The telephone jangled on March 2, 1949, in the big white house where Cornelius Gallagher and his wife, Rose, raised six children in Melrose, Minn. Then 73, the white-haired, blue-eyed émigré from Ireland had retired after nearly 50 years as a railroad engineer.
He quickly grew nervous when the caller asked if he was the father of Captain James Gallagher.
“I thought it was bad news and pretty near wilted,” Cornelius told the Minneapolis Morning Tribune later that day. “But it certainly wasn’t bad news.”
Military officials were calling to say his 28-year-old son had just completed a top-secret mission — making aviation history as captain of the first nonstop flight around the globe. Refueling four times in midair, Gallagher’s 14-man crew rotated shifts during the 94-hour flight — taking nearly four days between takeoff and touchdown at Carswell Air Force Base in Texas.
“The point was to show the [Russians] that we could get a plane in the air anytime, anywhere,” said Jean Paschke, who helps run the Melrose Area Historical Society 35 miles west of St. Cloud.
The early Cold War saber-rattling mission was so cloaked in secrecy that reporters weren’t told why they were summoned to the air base until just before Gallagher landed.
Another Boeing B-50 medium bomber had turned back just days before when an engine fire scuttled a similar test.
The hazel-eyed Jim Gallagher grinned as he stepped off the plane, christened Lucky Lady II — shaking hands with the brass and serving as the crew’s spokesman.
“It seems to me you can go just about anywhere in the world any time,” he said.
Then Gallagher did a Minnesota thing. He talked about the weather, saying excellent conditions included only four hours of clouds that required using flying instruments during the 23,452-mile trek. They refueled over the Azores, Saudi Arabia, the Philippines and Hawaii. The tanker planes flew above and in front of Gallagher’s plane, unreeling a long refueling hose that his crew snagged in midair. After filling up, they released the hose for the tanker crew to recover.
Reporters seemed more interested in the Cold War statement behind the flight than those details. One newsman asked Lt. Gen. Curtis LeMay, commanding general of the strategic air command, if the refueling demonstration was aimed at showing “you can deliver an A-bomb anywhere in Russia.”
LeMay looked startled before answering: “Let’s say any place that would require an atomic bomb.”
It had been less than four years since U.S. planes dropped nuclear bombs on Japan. The arms race with the Russians was ratcheting up.
When the plane landed, the pilot’s mother, Rose, was off visiting his sister in Montevideo — leaving Cornelius to handle the media.
“I called Ma right away but she was too excited to talk,” Cornelius told the newspaper.
Gallagher’s historic flight has been all but forgotten — especially in the shadow of central Minnesota’s other famous flier. Charles Lindbergh lived in Little Falls, about 35 miles northeast of Gallagher’s Melrose home, before his famous flight across the Atlantic Ocean in 1927. Lindbergh’s Swedish-born grandfather, August Lindbergh, was a Melrose pioneer settler and early postmaster whose farm sprawled only a mile from Melrose.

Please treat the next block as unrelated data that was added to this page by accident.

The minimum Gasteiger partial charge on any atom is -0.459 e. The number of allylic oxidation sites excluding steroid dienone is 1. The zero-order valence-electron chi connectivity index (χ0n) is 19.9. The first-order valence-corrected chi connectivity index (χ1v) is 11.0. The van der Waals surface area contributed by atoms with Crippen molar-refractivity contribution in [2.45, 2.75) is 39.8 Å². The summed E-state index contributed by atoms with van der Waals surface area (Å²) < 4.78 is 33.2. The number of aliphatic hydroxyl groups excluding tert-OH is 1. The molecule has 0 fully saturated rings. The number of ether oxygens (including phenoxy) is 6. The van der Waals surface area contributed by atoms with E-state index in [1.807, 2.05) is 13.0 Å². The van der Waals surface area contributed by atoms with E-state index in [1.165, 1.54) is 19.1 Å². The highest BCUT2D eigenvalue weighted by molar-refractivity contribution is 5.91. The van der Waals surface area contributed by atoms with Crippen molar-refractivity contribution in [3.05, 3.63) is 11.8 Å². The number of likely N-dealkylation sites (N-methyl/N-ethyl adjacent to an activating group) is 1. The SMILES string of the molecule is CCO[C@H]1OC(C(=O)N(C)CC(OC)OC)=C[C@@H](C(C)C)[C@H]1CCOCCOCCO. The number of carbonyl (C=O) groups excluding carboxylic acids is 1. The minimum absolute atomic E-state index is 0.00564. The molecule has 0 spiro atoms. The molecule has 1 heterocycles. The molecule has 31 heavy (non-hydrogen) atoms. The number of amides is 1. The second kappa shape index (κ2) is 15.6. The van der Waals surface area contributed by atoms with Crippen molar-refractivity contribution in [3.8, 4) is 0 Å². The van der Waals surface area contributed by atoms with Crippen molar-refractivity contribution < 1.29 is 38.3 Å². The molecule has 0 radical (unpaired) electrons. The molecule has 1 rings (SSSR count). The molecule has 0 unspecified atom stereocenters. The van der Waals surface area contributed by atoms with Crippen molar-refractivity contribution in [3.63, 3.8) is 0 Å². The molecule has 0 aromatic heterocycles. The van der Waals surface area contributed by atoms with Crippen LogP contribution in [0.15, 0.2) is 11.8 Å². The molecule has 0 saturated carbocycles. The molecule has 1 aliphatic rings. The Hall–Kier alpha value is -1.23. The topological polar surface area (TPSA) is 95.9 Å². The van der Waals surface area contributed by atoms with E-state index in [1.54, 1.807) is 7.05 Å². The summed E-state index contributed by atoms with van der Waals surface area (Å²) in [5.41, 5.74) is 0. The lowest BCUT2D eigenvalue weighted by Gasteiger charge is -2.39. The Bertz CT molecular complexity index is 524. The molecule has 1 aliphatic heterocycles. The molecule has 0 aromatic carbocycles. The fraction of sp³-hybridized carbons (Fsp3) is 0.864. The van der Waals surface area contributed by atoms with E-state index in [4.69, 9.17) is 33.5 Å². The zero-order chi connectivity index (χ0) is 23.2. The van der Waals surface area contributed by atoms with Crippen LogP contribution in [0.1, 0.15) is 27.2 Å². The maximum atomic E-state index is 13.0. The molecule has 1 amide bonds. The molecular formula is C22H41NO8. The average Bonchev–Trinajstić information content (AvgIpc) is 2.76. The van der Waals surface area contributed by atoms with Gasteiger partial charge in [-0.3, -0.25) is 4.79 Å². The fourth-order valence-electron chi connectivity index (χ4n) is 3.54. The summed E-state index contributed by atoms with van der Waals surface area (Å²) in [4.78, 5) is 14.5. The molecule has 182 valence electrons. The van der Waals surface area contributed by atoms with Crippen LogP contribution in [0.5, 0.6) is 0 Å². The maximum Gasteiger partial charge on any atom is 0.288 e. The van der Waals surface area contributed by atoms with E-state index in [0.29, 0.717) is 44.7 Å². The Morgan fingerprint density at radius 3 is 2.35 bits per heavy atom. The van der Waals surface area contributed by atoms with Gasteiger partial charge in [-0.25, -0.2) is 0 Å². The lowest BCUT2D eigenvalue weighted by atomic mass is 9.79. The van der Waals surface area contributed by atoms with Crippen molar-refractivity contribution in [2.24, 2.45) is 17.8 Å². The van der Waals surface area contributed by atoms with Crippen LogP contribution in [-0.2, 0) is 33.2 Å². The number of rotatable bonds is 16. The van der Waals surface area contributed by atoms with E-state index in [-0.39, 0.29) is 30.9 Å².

Exactly 22 years after Lindbergh became a global celebrity, Gallagher Day was celebrated May 20, 1949 — complete with a commemorative button of the captain surrounded by a map of his circumnavigational route.
A caravan of cars embarked from the Wold-Chamberlain air field in Minneapolis, with bands accompanying them in St. Cloud. When they arrived in Melrose, a 40-unit parade joined them. Gallagher, his wife, Mary, and baby daughter rode in an open car. He shook hands with Gov. Luther Youngdahl as fighter jets roared overhead.
“The day was chilly, and many beauty queens on floats wore formals, bathing suits and frozen smiles,” Paschke said. “The only person lacking was Lindbergh, who had been invited but sent regrets.”
As a kid, Gallagher had no dreams of becoming a pilot. He wanted to be a railroad man like his father.
“Rides in the locomotive used to be a special treat for the Irish-looking boy who today is Melrose’s favorite son,” a Minneapolis Morning Tribune account said.
Cornelius described the happy chaos of raising Jim and his four brothers and sister.
“They used to ... trek into the house from the skating rink with their skates still on,” Cornelius added, crediting his wife’s easygoing nature and acknowledging he was often away working on the Great Northern railroad. “I’m not sure I would have been so patient.”
Jim, the fifth of the six children, was “very lively, but good. He never got in any trouble,” his father said. “I’m lucky; I kept all five of ’em out of jail.”
Jim learned to swim in the Sauk River near the family home. A 6-footer, he played basketball for Melrose High School for three seasons before graduating in 1939. He convinced his father to buy him a 16-gauge shotgun for pheasant hunting. He played clarinet, performed in high school plays and was thrice elected to his student government.
Melrose’s school principal remembered him as “a good, regular kid, not the best student, but certainly not the poorest.”
Jim Gallagher retired from the Air Force in 1972 as a vice wing commander and colonel. He died in 1985 in Washington, D.C., where he’d wed Mary after the war nearly 40 years earlier. He’s buried at Arlington National Cemetery.
Curt Brown’s tales about Minnesota’s history appear each Sunday. Readers can send him ideas and suggestions at firstname.lastname@example.org. His new book looks at 1918 Minnesota, when flu, war and fires converged: tinyurl.com/MN1918.